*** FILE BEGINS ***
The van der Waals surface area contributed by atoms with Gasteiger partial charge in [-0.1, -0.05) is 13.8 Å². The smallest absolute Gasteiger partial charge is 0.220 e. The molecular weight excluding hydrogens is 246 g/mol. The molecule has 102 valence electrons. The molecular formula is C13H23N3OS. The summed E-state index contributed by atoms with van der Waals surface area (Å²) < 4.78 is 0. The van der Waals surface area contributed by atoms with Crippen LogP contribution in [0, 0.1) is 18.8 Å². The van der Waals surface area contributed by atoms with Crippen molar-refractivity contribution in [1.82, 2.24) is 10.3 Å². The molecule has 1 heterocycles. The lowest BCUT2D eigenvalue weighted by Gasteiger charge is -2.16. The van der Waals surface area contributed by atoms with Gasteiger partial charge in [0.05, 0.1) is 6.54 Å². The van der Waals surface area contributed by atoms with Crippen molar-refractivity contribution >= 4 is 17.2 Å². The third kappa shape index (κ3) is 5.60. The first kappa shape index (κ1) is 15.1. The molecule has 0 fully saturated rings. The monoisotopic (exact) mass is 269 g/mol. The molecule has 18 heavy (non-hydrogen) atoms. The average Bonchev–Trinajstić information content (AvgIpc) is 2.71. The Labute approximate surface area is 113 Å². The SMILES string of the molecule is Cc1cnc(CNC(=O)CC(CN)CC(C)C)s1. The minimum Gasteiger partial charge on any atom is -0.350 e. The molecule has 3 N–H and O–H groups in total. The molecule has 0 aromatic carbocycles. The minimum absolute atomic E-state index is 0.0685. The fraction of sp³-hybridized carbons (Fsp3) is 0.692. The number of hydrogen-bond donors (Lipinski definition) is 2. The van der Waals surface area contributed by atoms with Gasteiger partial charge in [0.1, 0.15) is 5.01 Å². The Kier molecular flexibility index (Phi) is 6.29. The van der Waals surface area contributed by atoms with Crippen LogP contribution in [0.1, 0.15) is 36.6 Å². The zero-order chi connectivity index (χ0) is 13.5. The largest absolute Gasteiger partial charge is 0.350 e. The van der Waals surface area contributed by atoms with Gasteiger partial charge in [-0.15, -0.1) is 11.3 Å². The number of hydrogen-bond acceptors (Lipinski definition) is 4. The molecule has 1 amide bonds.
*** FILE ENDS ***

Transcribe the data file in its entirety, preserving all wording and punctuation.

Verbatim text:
The van der Waals surface area contributed by atoms with Gasteiger partial charge in [-0.1, -0.05) is 13.8 Å². The smallest absolute Gasteiger partial charge is 0.220 e. The molecular weight excluding hydrogens is 246 g/mol. The molecule has 102 valence electrons. The molecular formula is C13H23N3OS. The summed E-state index contributed by atoms with van der Waals surface area (Å²) < 4.78 is 0. The van der Waals surface area contributed by atoms with Crippen LogP contribution in [0, 0.1) is 18.8 Å². The van der Waals surface area contributed by atoms with Crippen molar-refractivity contribution in [1.82, 2.24) is 10.3 Å². The molecule has 1 heterocycles. The lowest BCUT2D eigenvalue weighted by Gasteiger charge is -2.16. The van der Waals surface area contributed by atoms with Gasteiger partial charge in [0.05, 0.1) is 6.54 Å². The van der Waals surface area contributed by atoms with Crippen molar-refractivity contribution >= 4 is 17.2 Å². The third kappa shape index (κ3) is 5.60. The first kappa shape index (κ1) is 15.1. The molecule has 0 fully saturated rings. The monoisotopic (exact) mass is 269 g/mol. The molecule has 18 heavy (non-hydrogen) atoms. The average Bonchev–Trinajstić information content (AvgIpc) is 2.71. The Labute approximate surface area is 113 Å². The SMILES string of the molecule is Cc1cnc(CNC(=O)CC(CN)CC(C)C)s1. The minimum Gasteiger partial charge on any atom is -0.350 e. The molecule has 3 N–H and O–H groups in total. The molecule has 0 aromatic carbocycles. The minimum absolute atomic E-state index is 0.0685. The fraction of sp³-hybridized carbons (Fsp3) is 0.692. The number of hydrogen-bond donors (Lipinski definition) is 2. The van der Waals surface area contributed by atoms with Gasteiger partial charge in [0.1, 0.15) is 5.01 Å². The Kier molecular flexibility index (Phi) is 6.29. The van der Waals surface area contributed by atoms with Crippen LogP contribution in [0.1, 0.15) is 36.6 Å². The zero-order chi connectivity index (χ0) is 13.5. The largest absolute Gasteiger partial charge is 0.350 e. The van der Waals surface area contributed by atoms with Gasteiger partial charge in [-0.15, -0.1) is 11.3 Å². The number of hydrogen-bond acceptors (Lipinski definition) is 4. The molecule has 1 amide bonds.